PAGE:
Insurance Guarantee Schemes (IGS) provide last-resort protection to consumers when insurance undertakings are unable to fulfil their contractual commitments. They thus protect people against the risk that claims will not be met if their insurance undertaking becomes insolvent.
Only a few Member States have one or more insurance guarantee schemes in place. The lack of Community harmonisation in this area may hinder effective and equal consumer protection. This may lead to a loss of consumer confidence in the relevant markets and may ultimately put at risk market stability. It may also impede the functioning of the internal insurance market by distorting cross-border competition.
In the banking and the securities sectors, however, specific directives on guarantee schemes were adopted respectively in 1994 and 1997 (Directives 94/19/EC and 97/9/EC). In 2001 the Commission has set up a working group to examine the issue of guarantee schemes for policyholders in case of winding-up of an insurance undertaking. At the final meeting of the working group at the end of 2005 a majority of member States pleaded in favour of some European coordination in this area, although no consensus on the extent and content of such coordination could be found .
The recent financial turmoil has made people far more aware of the existence and limits of consumer protection/guarantee schemes in all financial sectors. Although not at the root of the crisis the insurance sector has proved far from being immune. In order to remedy the existing regulatory loopholes and inconsistencies caused by the fragmented IGS landscape in the Union, the Final Report (Recommendation 5) of the de Larosière Group recommended setting up harmonised IGSs throughout the EU. This has prompted the Commission to announce a thorough review during 2009 of the adequacy of existing insurance guarantee schemes in view of making appropriate legislative proposals.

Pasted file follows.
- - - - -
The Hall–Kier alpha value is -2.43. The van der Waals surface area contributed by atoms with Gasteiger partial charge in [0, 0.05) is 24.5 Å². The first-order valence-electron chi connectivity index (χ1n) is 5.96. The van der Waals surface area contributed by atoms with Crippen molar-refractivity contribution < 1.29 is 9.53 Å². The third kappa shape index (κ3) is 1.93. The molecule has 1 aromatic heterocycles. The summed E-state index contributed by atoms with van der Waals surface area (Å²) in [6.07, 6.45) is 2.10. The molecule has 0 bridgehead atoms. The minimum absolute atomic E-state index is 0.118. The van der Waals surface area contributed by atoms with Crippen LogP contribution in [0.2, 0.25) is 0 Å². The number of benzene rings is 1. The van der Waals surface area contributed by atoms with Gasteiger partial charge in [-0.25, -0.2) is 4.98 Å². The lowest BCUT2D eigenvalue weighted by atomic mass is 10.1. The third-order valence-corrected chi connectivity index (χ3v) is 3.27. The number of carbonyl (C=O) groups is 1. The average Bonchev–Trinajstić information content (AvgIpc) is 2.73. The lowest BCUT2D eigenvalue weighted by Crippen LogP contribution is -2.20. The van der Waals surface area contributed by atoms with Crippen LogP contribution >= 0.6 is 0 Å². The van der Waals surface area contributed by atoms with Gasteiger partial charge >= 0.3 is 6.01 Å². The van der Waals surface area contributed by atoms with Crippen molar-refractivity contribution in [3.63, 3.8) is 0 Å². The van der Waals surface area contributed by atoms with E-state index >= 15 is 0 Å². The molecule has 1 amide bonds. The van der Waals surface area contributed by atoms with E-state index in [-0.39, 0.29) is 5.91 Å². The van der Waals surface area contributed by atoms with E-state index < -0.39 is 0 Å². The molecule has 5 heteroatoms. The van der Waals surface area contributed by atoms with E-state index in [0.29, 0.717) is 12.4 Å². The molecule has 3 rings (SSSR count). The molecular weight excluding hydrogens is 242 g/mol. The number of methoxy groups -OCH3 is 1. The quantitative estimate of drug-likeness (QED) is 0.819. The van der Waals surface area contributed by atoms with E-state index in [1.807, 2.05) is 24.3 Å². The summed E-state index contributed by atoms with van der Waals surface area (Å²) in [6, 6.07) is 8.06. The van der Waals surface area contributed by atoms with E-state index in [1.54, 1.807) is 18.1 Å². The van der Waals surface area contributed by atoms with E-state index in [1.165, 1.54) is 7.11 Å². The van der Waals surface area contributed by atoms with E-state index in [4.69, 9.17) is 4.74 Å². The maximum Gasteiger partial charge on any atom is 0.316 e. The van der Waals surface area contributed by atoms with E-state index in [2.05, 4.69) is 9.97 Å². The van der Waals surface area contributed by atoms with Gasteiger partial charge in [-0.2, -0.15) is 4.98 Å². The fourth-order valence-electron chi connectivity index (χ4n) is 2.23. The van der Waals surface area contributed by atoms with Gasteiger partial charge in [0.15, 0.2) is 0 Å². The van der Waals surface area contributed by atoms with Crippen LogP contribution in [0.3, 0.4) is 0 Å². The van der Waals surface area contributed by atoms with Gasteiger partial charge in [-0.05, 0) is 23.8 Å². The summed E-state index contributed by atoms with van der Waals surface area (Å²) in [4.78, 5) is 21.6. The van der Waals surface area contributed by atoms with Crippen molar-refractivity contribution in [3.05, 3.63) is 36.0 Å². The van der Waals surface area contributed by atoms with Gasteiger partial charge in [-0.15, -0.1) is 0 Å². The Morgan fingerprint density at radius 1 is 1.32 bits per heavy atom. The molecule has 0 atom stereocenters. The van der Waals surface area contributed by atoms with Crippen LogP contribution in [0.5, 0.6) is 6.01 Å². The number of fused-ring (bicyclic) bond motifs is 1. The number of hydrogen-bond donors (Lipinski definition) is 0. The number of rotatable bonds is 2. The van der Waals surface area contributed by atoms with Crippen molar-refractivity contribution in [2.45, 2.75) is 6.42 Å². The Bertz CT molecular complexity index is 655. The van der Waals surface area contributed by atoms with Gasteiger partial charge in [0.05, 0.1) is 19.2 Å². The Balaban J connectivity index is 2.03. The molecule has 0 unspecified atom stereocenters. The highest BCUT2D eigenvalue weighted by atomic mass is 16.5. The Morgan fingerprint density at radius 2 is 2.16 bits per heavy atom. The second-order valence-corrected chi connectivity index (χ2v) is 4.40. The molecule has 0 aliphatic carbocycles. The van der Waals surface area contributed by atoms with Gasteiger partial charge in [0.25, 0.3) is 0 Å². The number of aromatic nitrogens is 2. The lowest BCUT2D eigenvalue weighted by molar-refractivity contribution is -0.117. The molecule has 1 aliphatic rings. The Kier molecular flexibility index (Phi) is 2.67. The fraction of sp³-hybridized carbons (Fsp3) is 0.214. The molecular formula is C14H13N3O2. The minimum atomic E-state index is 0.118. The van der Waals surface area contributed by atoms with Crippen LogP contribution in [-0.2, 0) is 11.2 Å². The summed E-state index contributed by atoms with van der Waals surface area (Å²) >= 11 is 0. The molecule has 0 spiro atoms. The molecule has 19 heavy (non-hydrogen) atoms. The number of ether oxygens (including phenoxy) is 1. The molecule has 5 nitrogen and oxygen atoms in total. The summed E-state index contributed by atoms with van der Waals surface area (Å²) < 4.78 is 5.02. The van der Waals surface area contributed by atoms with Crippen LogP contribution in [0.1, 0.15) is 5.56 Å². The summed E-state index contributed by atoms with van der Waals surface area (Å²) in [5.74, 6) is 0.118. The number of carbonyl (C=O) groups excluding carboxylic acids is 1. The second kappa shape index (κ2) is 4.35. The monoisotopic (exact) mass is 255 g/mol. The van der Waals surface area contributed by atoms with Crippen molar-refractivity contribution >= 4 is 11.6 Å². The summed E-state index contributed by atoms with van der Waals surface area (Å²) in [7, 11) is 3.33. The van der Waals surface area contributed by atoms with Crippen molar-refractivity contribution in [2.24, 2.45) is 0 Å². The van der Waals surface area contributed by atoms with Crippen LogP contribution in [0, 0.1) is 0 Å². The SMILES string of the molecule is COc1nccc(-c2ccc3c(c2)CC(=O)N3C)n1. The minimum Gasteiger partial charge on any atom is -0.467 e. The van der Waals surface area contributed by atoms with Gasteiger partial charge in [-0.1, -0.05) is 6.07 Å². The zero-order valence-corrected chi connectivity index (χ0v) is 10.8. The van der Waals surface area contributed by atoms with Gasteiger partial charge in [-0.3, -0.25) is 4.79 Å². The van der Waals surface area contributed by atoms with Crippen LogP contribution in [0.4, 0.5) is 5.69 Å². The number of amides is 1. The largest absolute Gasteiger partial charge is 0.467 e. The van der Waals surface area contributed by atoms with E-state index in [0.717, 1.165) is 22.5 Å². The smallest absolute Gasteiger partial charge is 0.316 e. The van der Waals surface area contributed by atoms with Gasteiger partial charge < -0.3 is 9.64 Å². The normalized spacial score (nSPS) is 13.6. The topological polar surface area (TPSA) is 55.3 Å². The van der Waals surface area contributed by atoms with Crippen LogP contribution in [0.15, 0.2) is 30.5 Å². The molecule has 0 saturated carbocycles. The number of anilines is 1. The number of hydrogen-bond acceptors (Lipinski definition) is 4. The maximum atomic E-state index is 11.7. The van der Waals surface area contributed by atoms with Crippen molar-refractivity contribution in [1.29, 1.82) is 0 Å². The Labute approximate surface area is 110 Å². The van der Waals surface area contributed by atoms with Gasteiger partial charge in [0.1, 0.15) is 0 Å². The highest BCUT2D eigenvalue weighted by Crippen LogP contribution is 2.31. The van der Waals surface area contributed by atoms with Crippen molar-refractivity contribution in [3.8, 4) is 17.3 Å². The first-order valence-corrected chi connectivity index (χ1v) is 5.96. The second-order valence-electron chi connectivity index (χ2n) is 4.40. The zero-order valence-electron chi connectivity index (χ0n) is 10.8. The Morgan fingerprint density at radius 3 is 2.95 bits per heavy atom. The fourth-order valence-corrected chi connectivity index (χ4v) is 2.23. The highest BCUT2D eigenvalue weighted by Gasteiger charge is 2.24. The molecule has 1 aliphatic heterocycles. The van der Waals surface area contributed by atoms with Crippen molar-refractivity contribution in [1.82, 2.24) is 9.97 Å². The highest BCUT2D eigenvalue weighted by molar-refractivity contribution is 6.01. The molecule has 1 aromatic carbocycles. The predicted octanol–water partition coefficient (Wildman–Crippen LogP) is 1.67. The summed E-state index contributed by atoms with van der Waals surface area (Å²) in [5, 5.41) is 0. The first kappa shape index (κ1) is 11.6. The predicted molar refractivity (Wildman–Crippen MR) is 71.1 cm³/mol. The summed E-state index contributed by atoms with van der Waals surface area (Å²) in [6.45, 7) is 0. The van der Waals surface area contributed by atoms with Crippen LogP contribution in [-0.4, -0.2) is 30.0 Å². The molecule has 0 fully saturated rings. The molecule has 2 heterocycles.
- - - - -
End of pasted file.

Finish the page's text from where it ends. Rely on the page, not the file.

The Commission in its Communication of 4 March 2009 “Driving European recovery” underlines the need to reinforce the protection of consumers, investors and small companies. The Commission stresses that additional measures are needed to reinforce depositor, investor and policyholder protection. An effective and comprehensive legal framework for retail financial services needs to be put in place. The Whitepaper on IGS is part of a broader package on compensation and guarantee schemes that also includes two proposals for amendment of the Directive on Investor-Compensation Schemes and of the Directive on Deposit Guarantee Schemes.
The White Paper sets out a coherent framework for the direction of EU action on IGS protection of policyholders and beneficiaries. In particular it proposes introducing a Directive in order to ensure that IGS exist in all Member States and that they comply with a minimum set of design features. The White Paper builds on the extensive work undertaken so far, including by the Working Party on IGS, the CEIOPS’ input, the findings of the OXERA Report Insurance Guarantee Schemes in the EU, and the results of the preceding public consultation on those findings as well as of informal consultations with stakeholders. In line with the better regulation principles the White Paper is accompanied by an impact assessment.
The White Paper raises a number of issues in relation to the introduction of a legally binding EU solution for IGS. The Commission’s preferred options are clearly set out in text boxes in section 3 and 4 of the White Paper. The Commission calls upon all interested parties to provide their views on these options. Contributions to this consultation process should be sent to the Commission at the following address: MARKT-H2＠ec.europa.eu by 30 November 2010.
During the review process in 2009 the Commission has sent out a letter to CEIOPS asking the newly set up CEIOPS taskforce on insurance guarantee schemes for a contribution on the feasibility of the design options of a European solution on IGS. CEIOPS submitted its input, including two annexes, on 30 June 2009.
Furthermore on 8 May 2009 and 11 June 2009 the Commission held informal stakeholder meetings in Brussels.
The European Commission consulted insurance guarantee schemes from 7 May 2008 to 7 July 2008.
The purpose of this consultation was to provide stakeholders with the opportunity to comment on the main findings of the OXERA report and to make known their views on the desirability and feasibility of Community action in this area. In addition to collecting written comments, the Commission held a Public Hearing on insurance guarantee schemes in Brussels on 02 June 2008.
In order to have a comprehensive picture of the situation in EU Member States and a better insight into the functioning of existing schemes, the Commission contracted Oxera Consulting Ltd to prepare a report on IGS in the EU both for life and non-life insurance (excluding motor insurance):